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Florida Industrial Plant Tax Exemptions, Amendment 3 (1930)

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The Florida Industrial Plant Tax Exemptions Amendment, also known as Amendment 2, was a legislatively-referred constitutional amendment in Florida which was approved by voters in the general election on November 4, 1930.

This amendment modified Article IX of the Florida Constitution to exempt certain industrial plants from taxation for fifteen years.[1]

Election results

Florida Amendment 2 (1930)
ResultVotesPercentage
Approveda Yes 40,723 73.95%
No14,34226.05%

Election results via: Report of the Secretary of State of the State of Florida (1929-1930)

Text of measure

The language that appeared on the ballot:

This text is quoted verbatim from the original source. Any inconsistencies are attributed to the original source.

To amend Article IX of the Constitution of the State of Florida by adding Section 12 thereto relating to taxation and providing that all industrial plants established in the State of Florida, on or after July 1st, 1929, engaged primarily in the manufacture of steel vessels, automobiles tires, fabrics and textiles, wood pulp, paper, paper bags, fiber board, automobiles, automobile parts, aircraft, aircraft parts, glass and crockery manufacturers, and the refining of sugar and oils, including by-products or derivatives incident to the manufacture if any of the above products, shall be exempted from all taxation for a period of fifteen years from the beginning of operation, except that no exemption which shall become effective by virtue of this amendment shall extend beyond the year 1948, and providing that the exemption herein authorized shall not apply to real estate owned or used by such industrial plants except the real estate occupied as the location required to house such industrial plants and the buildings and property situated thereon, together with such lands as may be required for warehouses, storage, trackage and shipping facilities and being used for such purposes.[2]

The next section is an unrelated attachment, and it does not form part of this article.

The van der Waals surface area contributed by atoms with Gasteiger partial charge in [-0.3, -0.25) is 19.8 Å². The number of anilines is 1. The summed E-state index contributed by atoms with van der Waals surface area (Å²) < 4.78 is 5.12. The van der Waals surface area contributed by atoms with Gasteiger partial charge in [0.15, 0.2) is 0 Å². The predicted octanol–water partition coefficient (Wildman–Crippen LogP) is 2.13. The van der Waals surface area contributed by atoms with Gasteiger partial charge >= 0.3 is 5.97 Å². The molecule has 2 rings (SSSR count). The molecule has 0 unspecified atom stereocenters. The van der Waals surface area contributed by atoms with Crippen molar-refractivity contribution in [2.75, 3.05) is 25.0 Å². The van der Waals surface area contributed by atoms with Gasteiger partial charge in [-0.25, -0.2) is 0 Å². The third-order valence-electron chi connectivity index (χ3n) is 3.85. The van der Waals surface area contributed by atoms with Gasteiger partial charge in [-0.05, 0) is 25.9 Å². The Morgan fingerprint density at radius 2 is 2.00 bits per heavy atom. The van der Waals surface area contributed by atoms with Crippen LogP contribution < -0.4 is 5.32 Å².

Constitutional changes

Section 12. For a period of fifteen years from the beginning of operation, all industrial plants which shall be established in this State on or after July 1, 1929, engaged primarily during said period in the manufacture of steel vessels, automobile tires, fabrics and textiles, wood pulp, paper, paper bags, fiber board, automobiles, automobile parts, aircraft, aircraft parts, Glass and Crockery Manufacturers and the refining of sugar and oils, and including by-products or derivatives incident to the manufacture of any of the above products, shall be exempt from all taxation, except that no exemption which shall become effective by virtue of this amendment shall extend beyond the year 1948.

The exemption herein authorized shall not apply to real estate owned and used by such industrial plants except the real estate occupied as the location required to house such industrial plants and the buildings and property situated thereon, together with such lands as may be required for warehouses, storage, trackage and shipping facilities and being used for such purposes.[1]

Path to the ballot

  • The amendment was placed on the ballot as Senate Joint Resolution 89 of 1929.
  • The amendment was approved for the ballot on May 15, 1929.[1]

See also

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